The policy of naturalization has been critical in the restoration of the respect and the social status of the Mexican immigrants. The Mexican immigrants were guaranteed full benefits from the US government, most importantly social protection (Durand, Massey & Parrado, 1999).
Having noted some of the developments in the Mexican immigration in the US, it comes out that immigration brings about a lot of problems in the social order of the country. The intensity of destabilization of social order is, however, dependent on a number of factors.
Among these factors is the feature of the population that gets into the country, the nature of economic structures and abilities of the target country and the nature of immigration policies in place. The culture of the Mexicans in the United States has been, to a greater extent, shaped by the economic climate of the United States.
Most people point the culture change to the economic assimilation of the Mexican immigrants in the country. The United States economic environment is more active and highly advanced compared to the economic and political structures of Mexico, forcing the Mexicans to learn from the economic operations in the US.
It is critical to mention that the level of advancement of the Mexican immigrants in the US is also associated with the ability of the population to gain high standards of education (Grigorenko, 2013).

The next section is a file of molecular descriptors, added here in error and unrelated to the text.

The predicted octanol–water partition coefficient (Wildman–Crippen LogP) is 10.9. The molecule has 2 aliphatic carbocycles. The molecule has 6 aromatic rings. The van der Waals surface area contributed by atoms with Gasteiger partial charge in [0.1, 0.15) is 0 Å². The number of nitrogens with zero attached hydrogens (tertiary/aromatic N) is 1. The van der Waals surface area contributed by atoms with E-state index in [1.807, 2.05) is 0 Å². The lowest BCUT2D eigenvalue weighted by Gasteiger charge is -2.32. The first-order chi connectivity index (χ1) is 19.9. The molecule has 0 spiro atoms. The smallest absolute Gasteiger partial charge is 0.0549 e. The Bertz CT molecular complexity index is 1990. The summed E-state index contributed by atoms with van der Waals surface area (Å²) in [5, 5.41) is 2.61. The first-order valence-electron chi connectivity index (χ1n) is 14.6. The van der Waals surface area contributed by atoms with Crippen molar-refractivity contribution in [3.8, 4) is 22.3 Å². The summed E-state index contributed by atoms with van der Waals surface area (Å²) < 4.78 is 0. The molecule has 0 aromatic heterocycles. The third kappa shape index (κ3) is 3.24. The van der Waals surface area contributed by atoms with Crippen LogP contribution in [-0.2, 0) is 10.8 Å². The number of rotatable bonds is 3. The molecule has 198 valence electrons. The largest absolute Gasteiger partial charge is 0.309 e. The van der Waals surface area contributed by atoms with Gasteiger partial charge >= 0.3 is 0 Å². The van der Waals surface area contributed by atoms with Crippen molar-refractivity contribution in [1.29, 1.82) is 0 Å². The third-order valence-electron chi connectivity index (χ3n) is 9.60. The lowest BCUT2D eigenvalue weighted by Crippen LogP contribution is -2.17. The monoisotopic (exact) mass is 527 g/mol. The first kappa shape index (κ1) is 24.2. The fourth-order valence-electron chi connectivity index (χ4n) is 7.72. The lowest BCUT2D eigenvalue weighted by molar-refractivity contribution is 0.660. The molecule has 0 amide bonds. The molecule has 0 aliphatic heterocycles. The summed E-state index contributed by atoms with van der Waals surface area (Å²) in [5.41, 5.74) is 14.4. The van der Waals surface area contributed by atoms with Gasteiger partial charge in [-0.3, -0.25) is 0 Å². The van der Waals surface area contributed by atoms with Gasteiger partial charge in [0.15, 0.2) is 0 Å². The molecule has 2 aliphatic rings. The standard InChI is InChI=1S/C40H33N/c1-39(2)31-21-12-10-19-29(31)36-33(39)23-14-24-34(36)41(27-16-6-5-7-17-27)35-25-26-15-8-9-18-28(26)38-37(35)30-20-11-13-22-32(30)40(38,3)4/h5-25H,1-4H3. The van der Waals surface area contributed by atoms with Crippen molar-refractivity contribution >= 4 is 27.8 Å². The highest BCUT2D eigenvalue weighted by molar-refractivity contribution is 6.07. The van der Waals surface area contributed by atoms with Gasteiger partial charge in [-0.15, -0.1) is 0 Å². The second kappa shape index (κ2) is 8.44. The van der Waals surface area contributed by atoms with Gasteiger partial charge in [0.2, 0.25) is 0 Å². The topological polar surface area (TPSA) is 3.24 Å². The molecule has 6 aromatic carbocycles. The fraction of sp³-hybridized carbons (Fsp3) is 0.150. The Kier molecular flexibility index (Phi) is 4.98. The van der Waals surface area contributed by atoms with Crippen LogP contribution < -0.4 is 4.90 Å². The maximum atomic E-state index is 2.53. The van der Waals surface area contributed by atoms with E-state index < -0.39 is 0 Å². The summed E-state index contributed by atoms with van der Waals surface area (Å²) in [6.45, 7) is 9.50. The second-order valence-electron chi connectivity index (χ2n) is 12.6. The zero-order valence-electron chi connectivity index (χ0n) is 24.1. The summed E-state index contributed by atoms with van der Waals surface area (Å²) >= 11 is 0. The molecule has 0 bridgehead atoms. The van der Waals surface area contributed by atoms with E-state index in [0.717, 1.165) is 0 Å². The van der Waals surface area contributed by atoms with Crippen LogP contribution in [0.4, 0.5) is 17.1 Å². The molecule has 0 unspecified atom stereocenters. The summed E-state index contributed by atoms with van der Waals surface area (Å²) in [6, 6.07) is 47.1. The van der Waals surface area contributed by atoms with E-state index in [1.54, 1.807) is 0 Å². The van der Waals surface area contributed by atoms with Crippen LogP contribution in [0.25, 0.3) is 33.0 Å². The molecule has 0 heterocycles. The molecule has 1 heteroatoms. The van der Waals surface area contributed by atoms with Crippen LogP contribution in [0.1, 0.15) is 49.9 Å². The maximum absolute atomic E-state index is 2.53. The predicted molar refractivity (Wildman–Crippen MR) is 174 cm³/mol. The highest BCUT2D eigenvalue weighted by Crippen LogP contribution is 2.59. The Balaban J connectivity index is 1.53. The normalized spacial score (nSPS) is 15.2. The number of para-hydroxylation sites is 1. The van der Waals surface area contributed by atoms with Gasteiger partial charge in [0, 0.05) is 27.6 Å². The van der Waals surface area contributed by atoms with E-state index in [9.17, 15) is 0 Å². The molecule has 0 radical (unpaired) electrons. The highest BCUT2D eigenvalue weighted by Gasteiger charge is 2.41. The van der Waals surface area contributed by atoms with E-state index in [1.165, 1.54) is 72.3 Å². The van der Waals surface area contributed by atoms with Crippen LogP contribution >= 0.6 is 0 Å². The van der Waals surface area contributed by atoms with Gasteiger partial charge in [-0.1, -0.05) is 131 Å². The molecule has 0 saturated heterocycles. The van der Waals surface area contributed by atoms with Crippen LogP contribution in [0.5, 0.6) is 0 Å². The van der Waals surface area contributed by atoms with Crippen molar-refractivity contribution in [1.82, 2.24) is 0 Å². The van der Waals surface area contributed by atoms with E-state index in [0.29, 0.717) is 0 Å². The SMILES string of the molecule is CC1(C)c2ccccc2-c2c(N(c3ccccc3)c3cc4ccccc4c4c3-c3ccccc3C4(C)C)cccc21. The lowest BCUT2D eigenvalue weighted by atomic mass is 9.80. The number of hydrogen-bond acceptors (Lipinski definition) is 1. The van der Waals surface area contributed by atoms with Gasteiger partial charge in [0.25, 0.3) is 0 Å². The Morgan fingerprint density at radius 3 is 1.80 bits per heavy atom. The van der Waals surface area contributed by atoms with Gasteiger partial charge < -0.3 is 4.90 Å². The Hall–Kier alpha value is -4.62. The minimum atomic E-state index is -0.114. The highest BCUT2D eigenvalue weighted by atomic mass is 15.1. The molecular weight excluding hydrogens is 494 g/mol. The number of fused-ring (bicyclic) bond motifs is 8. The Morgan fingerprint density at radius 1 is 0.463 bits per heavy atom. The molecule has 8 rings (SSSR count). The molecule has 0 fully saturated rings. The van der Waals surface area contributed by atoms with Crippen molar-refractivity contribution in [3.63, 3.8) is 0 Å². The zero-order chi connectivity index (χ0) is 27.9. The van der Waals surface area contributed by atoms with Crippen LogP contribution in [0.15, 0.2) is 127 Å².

The immigration of Mexicans into the United States presents a lot of issues that touch on political, legal and social development in the United States.
In the exploration of the immigration of the Mexicans in the United States, it has come out that economic forces in the Latin American region are a key contributing factor to the immigration of the Mexicans in the US. The amendments that have been made to the immigration legislation of the US have played a critical role in bettering the social conditions of the Mexican immigrants in the US.
De Genova, N. (2004). The legal production of Mexican/migrant ‘‘illegality’. Latino Studies, 2, 160-185.
Durand, J., Massey, D. S., & Parrado, E. A. (1999). The new era of Mexican migration to the United States. Web.
End Illegal Immigration. (n.d.). Americans working to stop illegal immigration. Web.
Grigorenko, E. L. (2013). U.S. immigration and education: Cultural and policy issues across the lifespan. New York, NY: Springer Publishing Company.
Portes, A., & Rumbaut, R. G. (2006). Immigrant America: A portrait. Berkeley, CA: University of California Press.
Rosenblum, M. R., & Brick, K. (2011). US Immigration policy and Mexican/Central American migration flows: Then and now. Web.